A Sermon preached by the
Rev. Randle R. (Rick) Mixon
First Baptist Church, Palo Alto, CA
Sunday, February 25, 2018
Text: Mark 8:27-38
Today we jump forward in Mark’s gospel. We pick up the narrative about half way through. Todd Weir points out that today’s ancient word “…is a peak moment in Mark’s narrative about Jesus. Before this chapter lies a series of miracles and triumphs. Jesus feeds 5000 people, heals the sick, and wins theological arguments with the Pharisees. He is definitely on the rise, his fame stretching throughout the small region of Palestine” (Todd Weir, “Who Do You Say that I Am?” January 6, 2018, withallmysoul.com). But things are about to take a decided turn in a different direction.
As an itinerant teacher, Jesus uses the time that he and the disciples are walking from village to village as teaching time. “Alright, you’ve been with me on this journey for a while. You’ve heard what I’ve said and you’ve seen what I’ve done. I have a question for you. Who do people say that I am?” Seems like a sensible question. After leaving their lives behind to follow, after traveling with him for a period of time, after having observed him up close and personal, they ought to have some idea of what people are saying about him. What’s the buzz around Galilee?
Oh, they’ve got this one. They’ve been listening to all the accolades as they made their journey. They fall all over themselves in their eagerness to respond. “John the Baptist.” “Elijah.” “Isaiah.” “Jeremiah.” “Micah.” “Amos.” They all agreed that he was someone sent from God. And, then, he asked the harder question, “But who do you say that I am?” They were only quieted for a moment before good, old, impulsive Peter blurted out the hope they were all holding in their hearts. “You are the Messiah. God’s anointed one, chosen for the salvation of God’s people.”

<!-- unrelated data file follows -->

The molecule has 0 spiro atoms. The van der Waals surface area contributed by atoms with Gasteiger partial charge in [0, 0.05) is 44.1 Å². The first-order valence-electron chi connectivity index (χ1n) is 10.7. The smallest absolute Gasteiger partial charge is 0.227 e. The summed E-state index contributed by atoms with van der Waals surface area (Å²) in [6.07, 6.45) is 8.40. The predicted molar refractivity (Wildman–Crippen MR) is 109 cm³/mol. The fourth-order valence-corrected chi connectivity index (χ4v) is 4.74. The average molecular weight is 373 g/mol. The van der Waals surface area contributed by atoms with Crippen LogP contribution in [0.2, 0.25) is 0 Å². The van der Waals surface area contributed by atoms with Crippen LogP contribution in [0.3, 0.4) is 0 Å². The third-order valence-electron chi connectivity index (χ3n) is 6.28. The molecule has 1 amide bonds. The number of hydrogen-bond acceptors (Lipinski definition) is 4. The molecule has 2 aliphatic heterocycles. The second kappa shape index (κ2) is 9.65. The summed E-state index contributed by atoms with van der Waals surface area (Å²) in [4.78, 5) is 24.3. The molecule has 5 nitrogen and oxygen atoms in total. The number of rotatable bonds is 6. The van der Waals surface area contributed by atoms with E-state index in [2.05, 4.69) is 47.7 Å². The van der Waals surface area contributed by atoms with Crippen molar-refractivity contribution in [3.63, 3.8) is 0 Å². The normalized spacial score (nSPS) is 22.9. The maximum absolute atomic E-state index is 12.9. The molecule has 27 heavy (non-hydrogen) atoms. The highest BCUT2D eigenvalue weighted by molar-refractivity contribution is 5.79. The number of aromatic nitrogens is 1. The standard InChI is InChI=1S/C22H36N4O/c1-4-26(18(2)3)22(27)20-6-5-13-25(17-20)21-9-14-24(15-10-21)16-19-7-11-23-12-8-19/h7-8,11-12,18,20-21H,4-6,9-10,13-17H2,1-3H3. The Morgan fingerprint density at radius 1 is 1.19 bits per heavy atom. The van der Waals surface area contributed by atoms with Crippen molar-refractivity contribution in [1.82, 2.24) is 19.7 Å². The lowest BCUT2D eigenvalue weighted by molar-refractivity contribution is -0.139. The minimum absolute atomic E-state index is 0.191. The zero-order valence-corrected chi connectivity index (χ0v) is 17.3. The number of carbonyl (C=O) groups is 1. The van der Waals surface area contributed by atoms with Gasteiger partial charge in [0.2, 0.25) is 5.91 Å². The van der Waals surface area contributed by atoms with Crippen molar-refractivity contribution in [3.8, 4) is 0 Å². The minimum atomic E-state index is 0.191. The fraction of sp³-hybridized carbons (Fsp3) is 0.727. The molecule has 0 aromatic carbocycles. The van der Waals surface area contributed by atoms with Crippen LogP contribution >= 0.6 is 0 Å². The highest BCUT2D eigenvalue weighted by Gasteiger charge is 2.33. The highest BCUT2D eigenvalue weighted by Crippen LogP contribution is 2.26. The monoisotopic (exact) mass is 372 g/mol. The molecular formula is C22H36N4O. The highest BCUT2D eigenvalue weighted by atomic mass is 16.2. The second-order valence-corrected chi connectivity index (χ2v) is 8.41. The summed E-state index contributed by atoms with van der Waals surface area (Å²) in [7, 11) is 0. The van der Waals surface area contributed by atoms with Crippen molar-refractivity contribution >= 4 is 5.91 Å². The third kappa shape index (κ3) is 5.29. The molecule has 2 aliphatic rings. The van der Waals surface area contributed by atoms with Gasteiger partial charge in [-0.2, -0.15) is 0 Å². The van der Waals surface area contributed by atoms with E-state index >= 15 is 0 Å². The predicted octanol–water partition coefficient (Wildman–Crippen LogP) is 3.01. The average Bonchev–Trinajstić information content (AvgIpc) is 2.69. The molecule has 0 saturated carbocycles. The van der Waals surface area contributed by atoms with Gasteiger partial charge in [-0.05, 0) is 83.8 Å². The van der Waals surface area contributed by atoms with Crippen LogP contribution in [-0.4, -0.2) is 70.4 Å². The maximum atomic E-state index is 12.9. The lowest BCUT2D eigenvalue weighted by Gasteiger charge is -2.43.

Did Peter get it right? We’ll come back to that, but let’s stop for a moment. Presumably everyone here knows something about Jesus. We may not have journeyed with him literally, but we have, in some way or other, traveled with him in word or in spirit. So, let’s pretend that Jesus walked in our front door and joined us in worship. After the excitement dies down a little, I gladly turn the microphone over to him. He looks around the room, then asks us that same question of us, “Who do people say that I am?” How would you respond? What have you heard on the street, read in the papers, seen on the evening news? What’s the word on Jesus?
Now you know what’s coming next. He takes a closer look at the congregation, piercing eyes seeimg deep inside. “But who do you say that I am?” That’s a tougher question. It’s one thing to report objectively what you have heard; it’s another thing to open up and share from the heart your own thoughts and feelings. Still, the question lingers, “Who do you say Jesus is? Who is he for you?”
It seemed important for Jesus to take stock at this point in Mark’s gospel. Maybe he wanted to know what his followers were thinking and feeling before moving on. And yet, with the urgency characteristic of Mark’s gospel, he knew his time was growing short. He needed to move their understanding of his mission to a deeper level. In this week’s Midweek Message, I suggested that, in this passage, we watch “Peter as he slides directly from the top of the mountain to the bottom on a straight line, like a skier who trips in the starting gate and tumbles down the mountainside, ending up in a heap at the bottom of the run.” Maybe I’ve been watching too much of the Winter Olympics, but it seems that Peter, like some athletes, plunges from the top of the podium to ignominy in short order.